ABB controller with home made external track

  • Hi everyone.

    I'm a software engineer so robotics is not my field, but as i'm the guy that uses the pc, they asked to me to improve their working system.

    In my new working company, we have 4 irb4600 robots. One of this robots is installed on a home made track ( they wanted to build something like the irbt 2005 ).

    At the moment the track is moved with two buttons by the user, one moving track front and one back.

    Rapid is programmed to wait until the operator moves the track in the next position and push a button.

    Now they asked to me to investigate if the track can be modified in order to be piloted by the controller using the I/O system but i have no deep knowledge of the controller.

    If you should achieve this and modify the already existing track, what would you do ?

    Thanks in advance

    p.s. i've already tried to throw away the track and buy the official one but reply was a big big big no :frowning_face::loudly_crying_face:

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  • At absolute minimum, you would have to add outputs to the robot that could be wired in to replace the current operator buttons. However, this would be "blind" -- the robot would have no knowledge of what position the track is in.

    You could also add sensors to the track, that would be activated when the track is at Position A, Position B, etc, and wire them into inputs on the robot (which would also have to be added). But this is liable to not be very accurate, unless you have the track move slowly using an input-based interrupt in the program. How accurate does the positioning need to be?

    Your best option, in my opinion, would be to replace the motor that currently drives the track with an ABB servo motor, and add that servo motor to the ABB controller. It's been several years, so I don't recall exactly what the hardware requirements are to do this, but once the hardware is in place, I usually found it quite simple to configure a 3rd-party track as a 7th axis on an IRC5.

  • What robot controller do you have? I agree with what has been mentioned already. There are several ways this can be done. If you have a I/O card you can map a do-Output to a Allen Bradley 700-HLT1Z24 Series A Relay Base w/ 700-TBR24 Series A Relay, 24VDC and then wire your relay to your on/off switch. Add the signal in your rapid program...

  • Y'all are looking at this way to complicated.... just relocate the push-buttons to the base of the carriage and add a finger to the robot gripper, that way the robot can just push it's own buttons :winking_face:

    If that's too much of a bush-hack then what others already have said, but you're probably looking at ~$5-7,000 just adding a drive, the motor and cables at least if you go the official route and buy "spare parts" from ABB.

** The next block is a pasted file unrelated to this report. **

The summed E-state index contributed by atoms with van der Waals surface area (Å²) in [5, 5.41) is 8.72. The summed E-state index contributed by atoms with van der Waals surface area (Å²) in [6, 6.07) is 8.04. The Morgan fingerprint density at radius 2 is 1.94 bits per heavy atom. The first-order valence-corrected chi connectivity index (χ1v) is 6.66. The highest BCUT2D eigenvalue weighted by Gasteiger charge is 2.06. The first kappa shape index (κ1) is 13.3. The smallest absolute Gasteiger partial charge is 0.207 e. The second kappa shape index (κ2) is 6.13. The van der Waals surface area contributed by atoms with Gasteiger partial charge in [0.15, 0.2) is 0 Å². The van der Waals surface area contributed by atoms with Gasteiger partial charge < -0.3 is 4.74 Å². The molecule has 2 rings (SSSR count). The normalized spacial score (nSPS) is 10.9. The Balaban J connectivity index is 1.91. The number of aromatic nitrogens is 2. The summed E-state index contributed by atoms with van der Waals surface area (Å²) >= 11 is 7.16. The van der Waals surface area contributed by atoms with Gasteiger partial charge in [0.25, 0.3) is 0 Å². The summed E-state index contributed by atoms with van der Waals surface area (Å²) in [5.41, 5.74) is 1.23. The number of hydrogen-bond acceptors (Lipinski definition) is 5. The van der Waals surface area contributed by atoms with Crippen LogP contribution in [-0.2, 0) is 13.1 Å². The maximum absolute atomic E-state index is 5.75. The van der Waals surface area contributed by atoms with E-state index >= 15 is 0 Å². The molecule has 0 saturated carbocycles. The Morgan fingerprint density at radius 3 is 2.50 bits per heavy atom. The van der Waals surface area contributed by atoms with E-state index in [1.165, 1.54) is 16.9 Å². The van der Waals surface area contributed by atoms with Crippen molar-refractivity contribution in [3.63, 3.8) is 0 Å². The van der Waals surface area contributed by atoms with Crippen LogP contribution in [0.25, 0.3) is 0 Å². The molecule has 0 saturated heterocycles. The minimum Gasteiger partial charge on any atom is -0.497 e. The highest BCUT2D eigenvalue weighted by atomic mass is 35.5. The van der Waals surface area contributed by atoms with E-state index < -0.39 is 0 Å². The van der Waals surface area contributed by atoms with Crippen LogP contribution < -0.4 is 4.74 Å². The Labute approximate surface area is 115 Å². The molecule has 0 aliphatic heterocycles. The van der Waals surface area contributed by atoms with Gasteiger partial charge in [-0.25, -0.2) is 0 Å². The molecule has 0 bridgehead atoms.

Given that the operator is positioning the track I can only assume that you're using two locations (all the way to either end), or do you have positions halfway as well and in that case how do they determine the location ?

    If it's the ends then LEC's option would work (doesn't have to be AB relays) and just have the robot pulse the respective output for a certain time.

  • Hi everyone and thanks all for the replies.

    My controller is a IRC5 with already installed I/O cards, so my first tought was to replace the buttons with two of those and make the robot move the external axis when required, forward and back.

    The next step i'd like to achieve is to add the ability to move this external track ( which is 11 meters long) a variable distance ( ex. go to 1.28 meters ).

    My doubts now are:

    Supposed that the track is commanded by a plc and a encoder how can i output something from my controller that says : hey, move 1280 mm left.

    I tought to add a analog output to my controller and use the 4-20 mA output, but i'm not a big fan of this.

    Other option is use time and, in rapid, set the digital output to 1 for the required time, and with this solution the motor controller would be simplier

    Thanks all for the ideas

    Edited once, last by e-tip ().

  • I get it to a certain extent, but at the same time I really don't...

    I get that everyone is on a tight budget and wants to spend as little as possible, but you're not talking about a whole lot if you do it as a parts project (which you already are).

    Assuming you have the silver colored drives -…313&_nkw=DSQC664&_sacat=0…e9c15d:g:5tsAAOSwTmpcZSOp

    You already have the motor power cable, and the resolver you'd take from the robot so maybe another $500 in material for an adapter plate, etc.

    You should be able to get it done for less than $4,000 in parts which is a lot compared to two 24v relays, I get it... but the functionality / increased productivity should be able to pay for the $4K in a year or two.

    But no, there's only so many ways you can skin this cat....

    You can pulse an output for x seconds and hope that you come reasonably close to the same spot each time.

    You can set an analog or bit register (group output) either via an i/o board or connected directly to the PLC.

    One longshot if the gearratio is big enough (slow motion) is to tie an encoder in to an encoderboard on the robot and read the distance of the track that way.

    Still an ugly hack but might be worth it.

    Then, of course, last but not least... get a proper drive, get a proper motor and integrate it as a proper track.

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